3. I’ve heard of the solve for happy theory before, but the challenge is that some people use it to stay in an unhealthy or abusive situation by lowering their expectations or trying to avoid making a change. It can be a dangerous approach in certain circumstances, unless the solve equation allows you to change ypur circumstance to achieve happy for you.

  4. Great post. I admit most of the time our happiness lies on how much expectation we put on ourselves. So, we’ll have to be kind. My current state of mine, positive as ever! It’s all the little positive thoughts that we build around ourselves that help.

  5. I’m participating in a training for the second time and today our topic was the Joy of Movement (it is a movement practice) and the principle is a triad of choose, sensation, and Universal Joy. We tweak things and sustain or increase things in order to stay in Universal Joy. It is quite an interesting principle. Thanks for sharing your thoughts.

    1. Thank you for sharing your training of Joy of Movement. I’m glad to know that! Could you give me some examples about how you tweak things and sustain or increase things in order to stay in Universal Joy? I’m curious to know more! ❤

      1. Well, tweaking would be personal . . . . but as an example if I were moving and I notice my left shoulder hurt when I lifted my left arm, I would “tweak” my movement but say, not lifting my arm so high. Then once I found that sweet spot I would sustain that level to allow for the Joy of Movement. Kind could relate it to the Solve for Happy, if your expectations are too high you would “tweak” them so as not to get disappointed. 🙂

  6. Helen, thanks for a thought-provoking post. I decided a long time ago that being happy was a choice. I choose to be happy every day, and it has become a habit, This does not mean I don’t have frustrations in life, It just means, I deal with them and go on. Best, Cheryl

  7. The equations rings true, yet putting this into action is a life’s work. We are born into expectation. Having no expectation in marriage is a lofty goal but is is wise? I interpret this equation more to mean that we must stop trying to write our own scripts for the Universe. Life unfolds and we have a choice on how to react.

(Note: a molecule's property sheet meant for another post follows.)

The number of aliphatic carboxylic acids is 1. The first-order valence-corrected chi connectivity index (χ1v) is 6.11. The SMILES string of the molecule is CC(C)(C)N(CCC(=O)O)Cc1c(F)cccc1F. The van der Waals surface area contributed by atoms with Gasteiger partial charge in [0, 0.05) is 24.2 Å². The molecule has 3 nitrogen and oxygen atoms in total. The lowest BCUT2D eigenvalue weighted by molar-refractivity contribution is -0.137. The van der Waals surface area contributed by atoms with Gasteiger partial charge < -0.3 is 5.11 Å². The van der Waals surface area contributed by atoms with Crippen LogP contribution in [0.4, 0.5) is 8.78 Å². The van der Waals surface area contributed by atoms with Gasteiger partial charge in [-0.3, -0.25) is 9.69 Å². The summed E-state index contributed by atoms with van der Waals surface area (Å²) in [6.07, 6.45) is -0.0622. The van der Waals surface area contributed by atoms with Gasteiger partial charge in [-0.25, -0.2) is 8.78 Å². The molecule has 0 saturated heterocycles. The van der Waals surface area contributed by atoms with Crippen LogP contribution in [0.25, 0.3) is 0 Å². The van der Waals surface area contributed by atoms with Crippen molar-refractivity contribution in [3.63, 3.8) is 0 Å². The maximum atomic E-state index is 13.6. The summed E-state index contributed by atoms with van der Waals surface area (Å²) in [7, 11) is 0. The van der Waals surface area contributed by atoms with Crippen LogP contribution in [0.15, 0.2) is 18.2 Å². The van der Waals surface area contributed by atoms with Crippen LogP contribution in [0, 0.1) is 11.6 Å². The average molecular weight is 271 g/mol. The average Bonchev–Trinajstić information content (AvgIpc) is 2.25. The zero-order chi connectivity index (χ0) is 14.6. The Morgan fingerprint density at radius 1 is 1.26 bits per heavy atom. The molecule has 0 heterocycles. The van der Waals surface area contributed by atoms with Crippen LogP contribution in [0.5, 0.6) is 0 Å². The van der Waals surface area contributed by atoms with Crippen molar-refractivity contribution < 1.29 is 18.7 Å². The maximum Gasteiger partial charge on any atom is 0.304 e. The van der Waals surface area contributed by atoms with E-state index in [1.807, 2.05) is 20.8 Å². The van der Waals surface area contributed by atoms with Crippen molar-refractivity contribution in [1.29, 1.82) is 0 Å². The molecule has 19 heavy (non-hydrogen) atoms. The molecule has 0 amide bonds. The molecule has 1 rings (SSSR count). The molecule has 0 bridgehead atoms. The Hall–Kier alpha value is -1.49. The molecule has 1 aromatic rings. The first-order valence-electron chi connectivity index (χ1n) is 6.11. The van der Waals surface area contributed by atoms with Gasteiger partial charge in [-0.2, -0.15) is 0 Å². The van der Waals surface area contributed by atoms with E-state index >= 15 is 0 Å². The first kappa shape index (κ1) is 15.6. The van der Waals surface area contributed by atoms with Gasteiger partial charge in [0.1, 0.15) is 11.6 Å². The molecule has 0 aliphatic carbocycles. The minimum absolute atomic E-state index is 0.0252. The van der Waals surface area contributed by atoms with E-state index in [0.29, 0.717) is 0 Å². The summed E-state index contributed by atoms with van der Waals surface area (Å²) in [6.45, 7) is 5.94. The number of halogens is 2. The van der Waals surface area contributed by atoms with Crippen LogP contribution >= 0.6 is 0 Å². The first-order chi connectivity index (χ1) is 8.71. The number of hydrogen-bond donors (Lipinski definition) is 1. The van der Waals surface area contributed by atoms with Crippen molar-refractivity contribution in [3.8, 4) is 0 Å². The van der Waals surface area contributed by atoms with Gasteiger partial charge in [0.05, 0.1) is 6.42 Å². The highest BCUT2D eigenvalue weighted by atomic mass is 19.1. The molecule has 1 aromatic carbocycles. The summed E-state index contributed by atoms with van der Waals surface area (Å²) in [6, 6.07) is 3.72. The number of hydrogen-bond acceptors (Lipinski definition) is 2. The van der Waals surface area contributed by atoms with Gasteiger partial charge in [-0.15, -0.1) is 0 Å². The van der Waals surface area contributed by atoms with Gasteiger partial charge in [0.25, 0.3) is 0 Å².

1. Yes, it’s true. Happiness is a life’s work. Having no expectation in marriage may help reduce the tension sometimes I guess. Your interpretation sounds very zen! 😀

  8. Interesting!

    Seneca had this down.
    “Man is affected not by events but by the view he takes of them.”
    “We suffer more often in imagination than in reality.”
    “The greatest blessings of mankind are within us and within our reach. A wise man is content with his lot, whatever it may be, without wishing for what he has not.”
    “It is not the man who has too little, but the man who craves more, that is poor. ”

    Another formula I like (which I heard in a dharma context) is:

    Suffering = Pain x Resistance

  9. I’m reading this book right now and absolutely love the lessons it teaches. Have you found it’s made a difference in your life since reading it?

      1. I will do. I think it will have a massive impact. Just listening to Mo Gawdad speak on the How to Fail podcast had me hooked and thinking about how my thoughts often derail me. Wonderful insights! I can’t wait to read more. I’ll keep you posted. 🙂

Leave a Reply

Fill in your details below or click an icon to log in: Logo

You are commenting using your account. Log Out /  Change )

Facebook photo

You are commenting using your Facebook account. Log Out /  Change )

Connecting to %s